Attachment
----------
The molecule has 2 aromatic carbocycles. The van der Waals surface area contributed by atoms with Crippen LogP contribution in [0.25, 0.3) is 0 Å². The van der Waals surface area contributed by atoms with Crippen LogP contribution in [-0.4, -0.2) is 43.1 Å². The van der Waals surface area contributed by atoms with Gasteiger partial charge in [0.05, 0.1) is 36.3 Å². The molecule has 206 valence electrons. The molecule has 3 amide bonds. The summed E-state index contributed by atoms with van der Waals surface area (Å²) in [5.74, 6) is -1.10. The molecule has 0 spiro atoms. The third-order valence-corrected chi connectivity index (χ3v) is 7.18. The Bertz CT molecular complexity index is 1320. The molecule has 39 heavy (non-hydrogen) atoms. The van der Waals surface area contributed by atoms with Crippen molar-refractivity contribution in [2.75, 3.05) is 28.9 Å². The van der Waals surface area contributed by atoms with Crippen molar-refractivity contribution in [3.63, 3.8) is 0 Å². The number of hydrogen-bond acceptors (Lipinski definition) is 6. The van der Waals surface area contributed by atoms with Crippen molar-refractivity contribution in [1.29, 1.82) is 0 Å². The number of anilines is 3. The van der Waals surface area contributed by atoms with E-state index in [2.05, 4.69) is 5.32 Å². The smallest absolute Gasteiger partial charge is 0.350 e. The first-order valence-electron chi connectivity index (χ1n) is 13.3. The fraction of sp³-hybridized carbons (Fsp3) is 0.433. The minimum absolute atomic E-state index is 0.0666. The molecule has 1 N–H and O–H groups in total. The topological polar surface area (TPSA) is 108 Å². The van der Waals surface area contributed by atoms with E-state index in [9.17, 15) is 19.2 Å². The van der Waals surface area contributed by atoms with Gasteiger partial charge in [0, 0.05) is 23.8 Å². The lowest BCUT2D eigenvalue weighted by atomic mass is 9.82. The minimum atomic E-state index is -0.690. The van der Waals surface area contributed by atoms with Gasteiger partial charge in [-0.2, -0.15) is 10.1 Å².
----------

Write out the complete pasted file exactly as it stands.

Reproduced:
The molecule has 2 aromatic carbocycles. The van der Waals surface area contributed by atoms with Crippen LogP contribution in [0.25, 0.3) is 0 Å². The van der Waals surface area contributed by atoms with Crippen LogP contribution in [-0.4, -0.2) is 43.1 Å². The van der Waals surface area contributed by atoms with Gasteiger partial charge in [0.05, 0.1) is 36.3 Å². The molecule has 206 valence electrons. The molecule has 3 amide bonds. The summed E-state index contributed by atoms with van der Waals surface area (Å²) in [5.74, 6) is -1.10. The molecule has 0 spiro atoms. The third-order valence-corrected chi connectivity index (χ3v) is 7.18. The Bertz CT molecular complexity index is 1320. The molecule has 39 heavy (non-hydrogen) atoms. The van der Waals surface area contributed by atoms with Crippen molar-refractivity contribution in [2.75, 3.05) is 28.9 Å². The van der Waals surface area contributed by atoms with Crippen molar-refractivity contribution in [3.63, 3.8) is 0 Å². The number of hydrogen-bond acceptors (Lipinski definition) is 6. The van der Waals surface area contributed by atoms with Crippen molar-refractivity contribution in [1.29, 1.82) is 0 Å². The number of anilines is 3. The van der Waals surface area contributed by atoms with E-state index in [2.05, 4.69) is 5.32 Å². The smallest absolute Gasteiger partial charge is 0.350 e. The first-order valence-electron chi connectivity index (χ1n) is 13.3. The fraction of sp³-hybridized carbons (Fsp3) is 0.433. The minimum absolute atomic E-state index is 0.0666. The molecule has 1 N–H and O–H groups in total. The topological polar surface area (TPSA) is 108 Å². The van der Waals surface area contributed by atoms with E-state index in [9.17, 15) is 19.2 Å². The van der Waals surface area contributed by atoms with Gasteiger partial charge in [0, 0.05) is 23.8 Å². The lowest BCUT2D eigenvalue weighted by atomic mass is 9.82. The minimum atomic E-state index is -0.690. The van der Waals surface area contributed by atoms with Gasteiger partial charge in [-0.2, -0.15) is 10.1 Å².